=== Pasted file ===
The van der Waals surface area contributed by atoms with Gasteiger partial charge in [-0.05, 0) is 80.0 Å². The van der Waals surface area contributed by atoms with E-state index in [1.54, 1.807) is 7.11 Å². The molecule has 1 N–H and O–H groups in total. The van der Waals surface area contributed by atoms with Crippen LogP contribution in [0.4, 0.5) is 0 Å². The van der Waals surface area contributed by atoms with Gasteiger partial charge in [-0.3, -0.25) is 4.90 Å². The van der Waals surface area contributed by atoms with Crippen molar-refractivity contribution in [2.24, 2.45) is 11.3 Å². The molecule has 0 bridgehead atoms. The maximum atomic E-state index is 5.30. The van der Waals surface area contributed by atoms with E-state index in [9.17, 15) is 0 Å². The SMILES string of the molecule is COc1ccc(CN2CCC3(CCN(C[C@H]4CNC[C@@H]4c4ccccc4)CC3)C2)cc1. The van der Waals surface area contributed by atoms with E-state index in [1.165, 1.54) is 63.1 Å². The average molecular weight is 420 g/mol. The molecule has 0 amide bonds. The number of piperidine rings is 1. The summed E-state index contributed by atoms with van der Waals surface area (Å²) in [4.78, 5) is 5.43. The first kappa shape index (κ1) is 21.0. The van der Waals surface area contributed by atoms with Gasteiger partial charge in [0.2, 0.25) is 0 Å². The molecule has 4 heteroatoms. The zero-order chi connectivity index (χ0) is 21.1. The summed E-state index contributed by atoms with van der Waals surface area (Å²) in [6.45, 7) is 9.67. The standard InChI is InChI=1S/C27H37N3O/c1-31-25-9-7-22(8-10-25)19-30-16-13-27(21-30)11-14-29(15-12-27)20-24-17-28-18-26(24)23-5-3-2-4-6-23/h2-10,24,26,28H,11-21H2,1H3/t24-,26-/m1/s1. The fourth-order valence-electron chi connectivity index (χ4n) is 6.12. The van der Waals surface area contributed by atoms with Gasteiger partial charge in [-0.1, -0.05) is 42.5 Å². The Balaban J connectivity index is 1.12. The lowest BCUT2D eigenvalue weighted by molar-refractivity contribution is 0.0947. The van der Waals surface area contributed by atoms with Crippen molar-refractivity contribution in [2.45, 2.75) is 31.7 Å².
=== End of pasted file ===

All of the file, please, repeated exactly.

The van der Waals surface area contributed by atoms with Gasteiger partial charge in [-0.05, 0) is 80.0 Å². The van der Waals surface area contributed by atoms with E-state index in [1.54, 1.807) is 7.11 Å². The molecule has 1 N–H and O–H groups in total. The van der Waals surface area contributed by atoms with Crippen LogP contribution in [0.4, 0.5) is 0 Å². The van der Waals surface area contributed by atoms with Gasteiger partial charge in [-0.3, -0.25) is 4.90 Å². The van der Waals surface area contributed by atoms with Crippen molar-refractivity contribution in [2.24, 2.45) is 11.3 Å². The molecule has 0 bridgehead atoms. The maximum atomic E-state index is 5.30. The van der Waals surface area contributed by atoms with E-state index in [9.17, 15) is 0 Å². The SMILES string of the molecule is COc1ccc(CN2CCC3(CCN(C[C@H]4CNC[C@@H]4c4ccccc4)CC3)C2)cc1. The van der Waals surface area contributed by atoms with E-state index in [1.165, 1.54) is 63.1 Å². The average molecular weight is 420 g/mol. The molecule has 0 amide bonds. The number of piperidine rings is 1. The summed E-state index contributed by atoms with van der Waals surface area (Å²) in [4.78, 5) is 5.43. The first kappa shape index (κ1) is 21.0. The van der Waals surface area contributed by atoms with Gasteiger partial charge in [0.2, 0.25) is 0 Å². The molecule has 4 heteroatoms. The zero-order chi connectivity index (χ0) is 21.1. The summed E-state index contributed by atoms with van der Waals surface area (Å²) in [6.45, 7) is 9.67. The standard InChI is InChI=1S/C27H37N3O/c1-31-25-9-7-22(8-10-25)19-30-16-13-27(21-30)11-14-29(15-12-27)20-24-17-28-18-26(24)23-5-3-2-4-6-23/h2-10,24,26,28H,11-21H2,1H3/t24-,26-/m1/s1. The fourth-order valence-electron chi connectivity index (χ4n) is 6.12. The van der Waals surface area contributed by atoms with Gasteiger partial charge in [-0.1, -0.05) is 42.5 Å². The Balaban J connectivity index is 1.12. The lowest BCUT2D eigenvalue weighted by molar-refractivity contribution is 0.0947. The van der Waals surface area contributed by atoms with Crippen molar-refractivity contribution in [2.45, 2.75) is 31.7 Å².